37. Moutsopoulos NM, Konkel JE. Tissue-Specific Immunity at the Oral Mucosal Barrier. Trends Immunol (2018) 39(4):276–87. doi: 10.1016/j.it.2017.08.005

PubMed Abstract | CrossRef Full Text | Google Scholar

38. Page RC, Schroeder HE. Pathogenesis of Inflammatory Periodontal Disease. A Summary of Current Work. Lab Invest (1976) 34(3):235–49.

PubMed Abstract | Google Scholar

39. Hajishengallis G. The Inflammophilic Character of the Periodontitis-Associated Microbiota. Mol Oral Microbiol (2014) 29(6):248–57. doi: 10.1111/omi.12065

PubMed Abstract | CrossRef Full Text | Google Scholar

40. Lamont RJ, Hajishengallis G. Polymicrobial Synergy and Dysbiosis in Inflammatory Disease. Trends Mol Med (2015) 21(3):172–83. doi: 10.1016/j.molmed.2014.11.004

PubMed Abstract | CrossRef Full Text | Google Scholar

41. Naginyte M, Do T, Meade J, Devine DA, Marsh PD. Enrichment of Periodontal Pathogens From the Biofilms of Healthy Adults. Sci Rep (2019) 9(1):5491. doi: 10.1038/s41598-019-41882-y

PubMed Abstract | CrossRef Full Text | Google Scholar

42. Hajishengallis G, Liang S, Payne MA, Hashim A, Jotwani R, Eskan MA, et al. Low-Abundance Biofilm Species Orchestrates Inflammatory Periodontal Disease Through the Commensal Microbiota and Complement. Cell Host Microbe (2011) 10(5):497–506. doi: 10.1016/j.chom.2011.10.006

PubMed Abstract | CrossRef Full Text | Google Scholar

43. Irie K, Novince CM, Darveau RP. Impact of the Oral Commensal Flora on Alveolar Bone Homeostasis. J Dent Res (2014) 93(8):801–6. doi: 10.1177/0022034514540173

PubMed Abstract | CrossRef Full Text | Google Scholar

44. Taubman MA, Buckelew JM, Ebersole JL, Smith DJ. Periodontal Bone Loss and Immune Response to Ovalbumin in Germfree Rats Fed Antigen-Free Diet With Ovalbumin. Infect Immun (1981) 32(1):145–52. doi: 10.1128/iai.32.1.145-152.1981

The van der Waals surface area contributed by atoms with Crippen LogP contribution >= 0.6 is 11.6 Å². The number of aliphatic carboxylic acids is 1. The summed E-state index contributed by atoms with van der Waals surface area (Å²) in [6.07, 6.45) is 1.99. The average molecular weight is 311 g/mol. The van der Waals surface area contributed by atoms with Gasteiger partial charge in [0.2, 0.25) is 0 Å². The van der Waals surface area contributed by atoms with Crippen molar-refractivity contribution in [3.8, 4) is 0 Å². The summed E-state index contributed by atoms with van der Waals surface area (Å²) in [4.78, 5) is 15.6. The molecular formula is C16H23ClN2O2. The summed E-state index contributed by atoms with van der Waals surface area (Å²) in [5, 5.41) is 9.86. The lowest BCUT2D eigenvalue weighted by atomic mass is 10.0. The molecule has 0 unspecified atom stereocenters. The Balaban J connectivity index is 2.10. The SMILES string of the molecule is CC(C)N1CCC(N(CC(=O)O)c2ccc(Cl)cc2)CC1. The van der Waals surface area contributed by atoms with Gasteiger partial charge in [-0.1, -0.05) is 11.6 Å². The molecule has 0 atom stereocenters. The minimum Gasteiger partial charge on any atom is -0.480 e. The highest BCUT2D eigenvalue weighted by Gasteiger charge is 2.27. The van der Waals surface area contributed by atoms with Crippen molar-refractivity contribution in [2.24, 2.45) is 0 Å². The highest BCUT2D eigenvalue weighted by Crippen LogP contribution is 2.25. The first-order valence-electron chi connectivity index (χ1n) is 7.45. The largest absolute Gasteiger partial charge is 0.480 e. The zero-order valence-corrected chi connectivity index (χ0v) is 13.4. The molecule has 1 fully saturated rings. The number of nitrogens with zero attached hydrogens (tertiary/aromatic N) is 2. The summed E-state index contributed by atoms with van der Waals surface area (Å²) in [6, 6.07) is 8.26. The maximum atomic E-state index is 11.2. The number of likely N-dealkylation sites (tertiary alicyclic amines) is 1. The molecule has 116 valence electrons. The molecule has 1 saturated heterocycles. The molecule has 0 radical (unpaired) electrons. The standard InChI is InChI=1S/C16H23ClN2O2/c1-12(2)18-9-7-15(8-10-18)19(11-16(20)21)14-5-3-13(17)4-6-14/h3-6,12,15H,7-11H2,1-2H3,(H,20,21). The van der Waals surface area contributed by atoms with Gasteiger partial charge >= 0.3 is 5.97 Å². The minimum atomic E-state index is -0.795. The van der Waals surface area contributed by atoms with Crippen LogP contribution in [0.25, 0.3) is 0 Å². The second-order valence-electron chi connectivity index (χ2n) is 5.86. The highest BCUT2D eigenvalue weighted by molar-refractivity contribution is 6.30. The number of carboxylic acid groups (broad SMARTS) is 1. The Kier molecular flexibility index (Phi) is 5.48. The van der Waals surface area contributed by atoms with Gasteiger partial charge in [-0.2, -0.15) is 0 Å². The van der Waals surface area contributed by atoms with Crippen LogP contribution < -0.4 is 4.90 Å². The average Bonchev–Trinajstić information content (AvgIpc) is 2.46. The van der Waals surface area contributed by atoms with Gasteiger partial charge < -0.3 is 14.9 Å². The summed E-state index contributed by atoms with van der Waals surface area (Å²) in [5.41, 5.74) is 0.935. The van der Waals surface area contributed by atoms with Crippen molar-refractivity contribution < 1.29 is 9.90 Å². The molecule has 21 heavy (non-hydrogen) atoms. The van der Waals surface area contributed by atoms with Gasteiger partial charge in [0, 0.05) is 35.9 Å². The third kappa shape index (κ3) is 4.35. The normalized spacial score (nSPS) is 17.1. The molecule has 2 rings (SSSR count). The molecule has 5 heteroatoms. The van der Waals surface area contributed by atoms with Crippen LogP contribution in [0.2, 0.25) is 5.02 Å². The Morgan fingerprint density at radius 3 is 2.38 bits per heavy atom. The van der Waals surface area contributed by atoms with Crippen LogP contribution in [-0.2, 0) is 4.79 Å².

PubMed Abstract | CrossRef Full Text | Google Scholar

45. Lee CT, Teles R, Kantarci A, Chen T, McCafferty J, Starr JR, et al. Resolvin E1 Reverses Experimental Periodontitis and Dysbiosis. J Immunol (Baltimore Md: 1950) (2016) 197(7):2796–806. doi: 10.4049/jimmunol.1600859

CrossRef Full Text | Google Scholar

46. Wang B, Shao J, Fu J, Jansen JA, Walboomers XF, Hooijmans CR, et al. Topical Host-Modulating Therapy for Periodontal Regeneration: A Systematic Review and Meta-Analysis. Tissue Eng Part B Rev (2019) 25(6):526–43. doi: 10.1089/ten.TEB.2019.0184

PubMed Abstract | CrossRef Full Text | Google Scholar

47. Kozak M, Dabrowska-Zamojcin E, Mazurek-Mochol M, Pawlik A. Cytokines and Their Genetic Polymorphisms Related to Periodontal Disease. J Clin Med (2020) 9(12):4045. doi: 10.3390/jcm9124045

CrossRef Full Text | Google Scholar

48. Shi LX, Zhang L, Zhang DL, Zhou JP, Jiang XJ, Jin YL, et al. Association Between TNF-α G-308A (Rs1800629) Polymorphism and Susceptibility to Chronic Periodontitis and Type 2 Diabetes Mellitus: A Meta-Analysis. J Periodontal Res (2021) 56(2):226–35. doi: 10.1111/jre.12820

PubMed Abstract | CrossRef Full Text | Google Scholar

49. Eke PI, Wei L, Thornton-Evans GO, Borrell LN, Borgnakke WS, Dye B, et al. Risk Indicators for Periodontitis in US Adults: NHANES 2009 to 2012. J Periodontol (2016) 87(10):1174–85. doi: 10.1902/jop.2016.160013